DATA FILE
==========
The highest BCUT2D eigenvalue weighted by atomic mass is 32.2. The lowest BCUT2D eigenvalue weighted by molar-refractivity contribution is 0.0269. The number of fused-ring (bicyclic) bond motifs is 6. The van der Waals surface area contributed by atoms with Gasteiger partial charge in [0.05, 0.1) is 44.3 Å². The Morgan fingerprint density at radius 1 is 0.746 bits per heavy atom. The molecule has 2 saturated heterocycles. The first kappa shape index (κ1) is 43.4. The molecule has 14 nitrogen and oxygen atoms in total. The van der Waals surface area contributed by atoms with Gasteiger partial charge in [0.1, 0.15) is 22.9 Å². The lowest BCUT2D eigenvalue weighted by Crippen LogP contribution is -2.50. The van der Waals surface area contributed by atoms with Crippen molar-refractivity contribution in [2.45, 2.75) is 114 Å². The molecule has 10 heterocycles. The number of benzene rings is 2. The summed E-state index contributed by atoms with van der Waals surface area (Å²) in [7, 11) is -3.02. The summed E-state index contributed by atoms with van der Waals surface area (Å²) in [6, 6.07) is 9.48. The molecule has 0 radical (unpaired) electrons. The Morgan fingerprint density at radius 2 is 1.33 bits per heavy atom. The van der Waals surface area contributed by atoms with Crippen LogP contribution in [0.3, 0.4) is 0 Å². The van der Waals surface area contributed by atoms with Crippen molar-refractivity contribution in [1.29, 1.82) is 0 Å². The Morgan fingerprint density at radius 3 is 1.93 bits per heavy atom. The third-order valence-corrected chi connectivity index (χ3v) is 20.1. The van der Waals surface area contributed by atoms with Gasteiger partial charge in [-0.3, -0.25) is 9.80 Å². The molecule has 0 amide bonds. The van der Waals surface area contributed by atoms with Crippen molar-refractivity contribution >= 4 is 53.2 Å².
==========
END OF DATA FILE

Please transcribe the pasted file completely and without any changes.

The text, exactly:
The highest BCUT2D eigenvalue weighted by atomic mass is 32.2. The lowest BCUT2D eigenvalue weighted by molar-refractivity contribution is 0.0269. The number of fused-ring (bicyclic) bond motifs is 6. The van der Waals surface area contributed by atoms with Gasteiger partial charge in [0.05, 0.1) is 44.3 Å². The Morgan fingerprint density at radius 1 is 0.746 bits per heavy atom. The molecule has 2 saturated heterocycles. The first kappa shape index (κ1) is 43.4. The molecule has 14 nitrogen and oxygen atoms in total. The van der Waals surface area contributed by atoms with Gasteiger partial charge in [0.1, 0.15) is 22.9 Å². The lowest BCUT2D eigenvalue weighted by Crippen LogP contribution is -2.50. The van der Waals surface area contributed by atoms with Crippen molar-refractivity contribution in [2.45, 2.75) is 114 Å². The molecule has 10 heterocycles. The number of benzene rings is 2. The summed E-state index contributed by atoms with van der Waals surface area (Å²) in [7, 11) is -3.02. The summed E-state index contributed by atoms with van der Waals surface area (Å²) in [6, 6.07) is 9.48. The molecule has 0 radical (unpaired) electrons. The Morgan fingerprint density at radius 2 is 1.33 bits per heavy atom. The van der Waals surface area contributed by atoms with Crippen LogP contribution in [0.3, 0.4) is 0 Å². The van der Waals surface area contributed by atoms with Crippen molar-refractivity contribution in [1.29, 1.82) is 0 Å². The Morgan fingerprint density at radius 3 is 1.93 bits per heavy atom. The third-order valence-corrected chi connectivity index (χ3v) is 20.1. The van der Waals surface area contributed by atoms with Gasteiger partial charge in [-0.3, -0.25) is 9.80 Å². The molecule has 0 amide bonds. The van der Waals surface area contributed by atoms with Crippen molar-refractivity contribution >= 4 is 53.2 Å².